The Importance of Fertility Preservation in Providing Optimal Cancer Care
Cancer treatment can result in sterility or infertility in several ways, such as after surgical removal of reproductive organs or damage to germ cells from chemotherapy or radiation. As part of informed consent prior to therapy, oncologists should discuss with patients the possibility of infertility — and the options for preserving the ability to have children.
A health care provider may think, “This person is too sick, they won’t live long enough,” says Alice Rhoton-Vlasak, M.D., a professor in the UF department of obstetrics and gynecology’s division of reproductive endocrinology and infertility. But having information about fertility preservation before cancer treatment improves the quality of a patient’s survivorship, she says.
“For example, even if a woman with breast cancer decides not to do anything about fertility, studies have shown that if she becomes a survivor, even if she is sterile, her quality of life will be better if she had information. She knew what to expect, and she knew that even if her own fertility was not preserved, she would have reproductive options.”
Using a teamwork-oriented multidisciplinary approach, physicians in the division of reproductive endocrinology and infertility have created a three-part program: clinical services, research and education. The program has a navigator who handles all inpatient consults. All three components are important to help overcome barriers to fertility preservation.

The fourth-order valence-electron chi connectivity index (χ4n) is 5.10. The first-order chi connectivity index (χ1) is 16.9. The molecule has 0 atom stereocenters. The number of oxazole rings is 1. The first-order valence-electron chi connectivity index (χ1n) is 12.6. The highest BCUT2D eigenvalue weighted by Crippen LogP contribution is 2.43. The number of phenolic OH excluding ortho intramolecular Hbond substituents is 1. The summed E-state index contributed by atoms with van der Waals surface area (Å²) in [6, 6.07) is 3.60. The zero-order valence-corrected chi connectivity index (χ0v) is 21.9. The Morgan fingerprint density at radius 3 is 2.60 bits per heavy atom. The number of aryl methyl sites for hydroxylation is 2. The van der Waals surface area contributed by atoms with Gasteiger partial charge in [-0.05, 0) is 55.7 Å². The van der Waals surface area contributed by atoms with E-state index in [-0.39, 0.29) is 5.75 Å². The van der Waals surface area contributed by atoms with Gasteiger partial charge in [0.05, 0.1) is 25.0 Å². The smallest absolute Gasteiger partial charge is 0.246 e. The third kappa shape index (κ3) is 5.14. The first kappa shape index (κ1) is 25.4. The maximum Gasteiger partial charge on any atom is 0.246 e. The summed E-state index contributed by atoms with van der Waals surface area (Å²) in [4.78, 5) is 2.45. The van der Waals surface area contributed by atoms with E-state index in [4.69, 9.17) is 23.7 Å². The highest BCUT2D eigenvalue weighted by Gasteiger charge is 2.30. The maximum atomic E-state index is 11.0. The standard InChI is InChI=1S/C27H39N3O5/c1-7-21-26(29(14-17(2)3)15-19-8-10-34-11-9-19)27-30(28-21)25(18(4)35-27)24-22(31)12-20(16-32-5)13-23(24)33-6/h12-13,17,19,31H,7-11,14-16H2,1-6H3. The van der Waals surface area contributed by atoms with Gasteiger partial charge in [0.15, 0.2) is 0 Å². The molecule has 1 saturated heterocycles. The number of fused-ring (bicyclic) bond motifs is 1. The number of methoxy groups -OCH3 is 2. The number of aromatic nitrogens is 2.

One barrier is that providers and patients often don’t think about fertility while dealing with a life-threatening diagnosis, and timeliness is vital. The UF Health program offers very quick service. “For example, one day I got a call about a young man with testicular cancer who was scheduled for surgery that day,” Rhoton-Vlasak says. “I saw him one hour later and we banked his sperm. Sperm can be frozen immediately and stored almost indefinitely.”
The UF team can see women very quickly, too. Preserving eggs and even embryos is possible, but freezing eggs takes about 2 weeks, so quick referral is crucial. “There is no faster way, and a woman may not want to delay treatment,” Rhoton-Vlasak explains.
Another barrier is cost. Most states don’t require insurance companies to cover fertility preservation, so most don’t. Whenever possible, UF Health refers patients to charities that can help.
The research component of the program aims to advance the science of preserving reproductive potential. One study is exploring the possibility of freezing ovarian tissue for post-treatment transplantation. The education component targets not just patients but also providers, so they can make referrals. Fertility preservation is available to any male or female patient, even prepubertal, but there are proven options only for postpubertal patients.
Fertility preservation is not limited to cancer patients and should be discussed before treatment of certain autoimmune and genetic diseases. Also, transgender individuals may want to preserve eggs or sperm before making their transition. “This program helps link providers in many different disciplines,” Rhoton-Vlasak says. “It’s a collaborative, team-building program. That’s why it continues to grow."